Our cast and crew have worked many hours, listening to me ramble on and on about how to act a particular scene, having to re-do things again and again until they have it *just right*, and learning dozens and dozens of lines and songs to boot.  All for one hour of the most pride-filled moments of their school year.  How do I know?  The smiles on their faces were ear to ear, the excitement and animation they had in their actions and voices as they perfomed for their parents was unparamounted, and the tears in my eyes were not well contained. 

I am so grateful for the dedication of the cast and crew, and the pride with which they carried their performance tonight.  I am grateful for the amazing ladies I co-directed with, and most especially for the parents, grandparents, and other family members who went *above* and beyond in countless ways donating time, money, talents, and labor into making the performance look as amazing as the kids made it sound. 

The gloriousness of being a teacher is that I have the opportunity to shape a piece of the life of a whole child.  Many 'whole childs' (yes, I know...a teacher should know that childs isn't a word...but as I teach my students, a writer has the power of a creative license).  The chance to inspire just one of the countless kids I've worked with in drama club and taught in my classroom is a precious gift to me, that fills me with pride in a way that is reminiscent of how I feel as a mom.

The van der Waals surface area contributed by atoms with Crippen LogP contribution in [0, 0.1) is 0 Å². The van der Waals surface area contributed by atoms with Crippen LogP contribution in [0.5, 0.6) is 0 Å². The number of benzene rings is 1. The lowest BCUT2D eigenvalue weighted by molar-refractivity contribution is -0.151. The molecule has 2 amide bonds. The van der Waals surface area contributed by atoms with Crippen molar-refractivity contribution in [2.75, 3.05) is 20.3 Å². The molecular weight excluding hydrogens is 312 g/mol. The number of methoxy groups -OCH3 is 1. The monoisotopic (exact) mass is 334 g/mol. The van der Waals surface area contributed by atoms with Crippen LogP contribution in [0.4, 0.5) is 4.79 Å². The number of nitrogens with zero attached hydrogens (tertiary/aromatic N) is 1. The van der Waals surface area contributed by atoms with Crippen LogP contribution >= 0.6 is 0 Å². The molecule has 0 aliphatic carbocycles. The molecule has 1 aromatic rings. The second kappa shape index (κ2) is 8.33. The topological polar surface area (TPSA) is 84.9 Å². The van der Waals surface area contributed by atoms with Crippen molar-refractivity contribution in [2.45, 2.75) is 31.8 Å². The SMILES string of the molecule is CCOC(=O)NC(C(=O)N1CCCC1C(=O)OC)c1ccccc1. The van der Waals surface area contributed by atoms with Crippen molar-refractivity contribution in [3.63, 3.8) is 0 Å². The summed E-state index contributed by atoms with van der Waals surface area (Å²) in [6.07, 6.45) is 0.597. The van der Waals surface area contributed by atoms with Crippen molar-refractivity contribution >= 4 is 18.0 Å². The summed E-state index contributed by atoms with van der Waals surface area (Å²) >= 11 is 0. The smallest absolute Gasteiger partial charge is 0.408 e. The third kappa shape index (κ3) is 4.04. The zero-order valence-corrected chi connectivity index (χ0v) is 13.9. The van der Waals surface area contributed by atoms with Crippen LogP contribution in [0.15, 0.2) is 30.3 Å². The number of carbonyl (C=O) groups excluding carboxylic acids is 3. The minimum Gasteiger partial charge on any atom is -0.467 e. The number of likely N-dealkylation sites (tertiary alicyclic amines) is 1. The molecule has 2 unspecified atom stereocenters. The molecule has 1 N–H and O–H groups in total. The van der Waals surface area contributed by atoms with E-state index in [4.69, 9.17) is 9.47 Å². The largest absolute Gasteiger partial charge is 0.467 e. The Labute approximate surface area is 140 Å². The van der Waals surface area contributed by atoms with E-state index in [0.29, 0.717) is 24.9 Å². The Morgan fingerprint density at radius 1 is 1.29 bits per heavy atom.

There is no greater feeling than when your kids smile and run toward you with open arms after a brief absence.  Even if their not technically 'your' kids, and even if that absence extends into months and years.

absolutely incredible scenery painted by the aunt of one of my cast members

our awesome marketplace scene

the desert oasis scene

Monday, May 14, 2012

Pick Me Up

Today was a day devoted to me.  Well, not *just* me, but moms everywhere.  Moms, moms-to-be, and those who act the role of a mom--the most vital of all roles in the world.

Being a mom has only been a part of my resume for the past 6 years (and 5 days).  Earlier this week, we celebrated the day when Gavin was born.  Recently, I spent time (what little I have) looking back over photos from when we became a trio.  All the cliches I heard when Gav was born (and Brynn, and Raegan for that matter) about enjoying every moment because time flies has unfortunately lived up to its bleak reputation.  Taking a few moments to actually reflect on the magic that has been the past 6 years has brought me back to the core of what I strive to be as a mom.